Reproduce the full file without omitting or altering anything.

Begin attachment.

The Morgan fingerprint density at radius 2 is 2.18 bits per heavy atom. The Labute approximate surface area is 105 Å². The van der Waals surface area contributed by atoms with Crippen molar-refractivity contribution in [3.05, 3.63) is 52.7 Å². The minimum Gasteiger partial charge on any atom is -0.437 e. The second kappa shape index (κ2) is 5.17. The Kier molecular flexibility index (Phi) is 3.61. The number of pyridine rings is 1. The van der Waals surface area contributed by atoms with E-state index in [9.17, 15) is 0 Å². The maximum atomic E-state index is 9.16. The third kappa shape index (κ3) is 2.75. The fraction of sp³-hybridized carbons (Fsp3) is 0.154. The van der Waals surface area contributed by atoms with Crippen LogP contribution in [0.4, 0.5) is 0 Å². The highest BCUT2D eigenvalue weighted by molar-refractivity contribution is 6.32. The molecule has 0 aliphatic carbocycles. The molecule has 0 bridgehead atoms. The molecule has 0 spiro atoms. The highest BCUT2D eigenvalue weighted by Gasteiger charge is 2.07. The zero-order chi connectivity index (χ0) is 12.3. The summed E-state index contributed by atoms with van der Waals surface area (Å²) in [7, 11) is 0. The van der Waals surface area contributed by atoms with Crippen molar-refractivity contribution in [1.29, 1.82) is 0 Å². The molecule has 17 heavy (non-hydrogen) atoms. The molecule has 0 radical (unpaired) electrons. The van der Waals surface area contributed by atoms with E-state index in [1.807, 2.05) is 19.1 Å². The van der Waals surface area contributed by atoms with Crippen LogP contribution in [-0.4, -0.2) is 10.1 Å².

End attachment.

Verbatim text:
The Morgan fingerprint density at radius 2 is 2.18 bits per heavy atom. The Labute approximate surface area is 105 Å². The van der Waals surface area contributed by atoms with Crippen molar-refractivity contribution in [3.05, 3.63) is 52.7 Å². The minimum Gasteiger partial charge on any atom is -0.437 e. The second kappa shape index (κ2) is 5.17. The Kier molecular flexibility index (Phi) is 3.61. The number of pyridine rings is 1. The van der Waals surface area contributed by atoms with E-state index in [9.17, 15) is 0 Å². The maximum atomic E-state index is 9.16. The third kappa shape index (κ3) is 2.75. The fraction of sp³-hybridized carbons (Fsp3) is 0.154. The van der Waals surface area contributed by atoms with Crippen LogP contribution in [0.4, 0.5) is 0 Å². The highest BCUT2D eigenvalue weighted by molar-refractivity contribution is 6.32. The molecule has 0 aliphatic carbocycles. The molecule has 0 bridgehead atoms. The molecule has 0 spiro atoms. The highest BCUT2D eigenvalue weighted by Gasteiger charge is 2.07. The zero-order chi connectivity index (χ0) is 12.3. The summed E-state index contributed by atoms with van der Waals surface area (Å²) in [7, 11) is 0. The van der Waals surface area contributed by atoms with Crippen molar-refractivity contribution in [1.29, 1.82) is 0 Å². The molecule has 17 heavy (non-hydrogen) atoms. The molecule has 0 radical (unpaired) electrons. The van der Waals surface area contributed by atoms with E-state index in [1.807, 2.05) is 19.1 Å². The van der Waals surface area contributed by atoms with Crippen LogP contribution in [-0.4, -0.2) is 10.1 Å².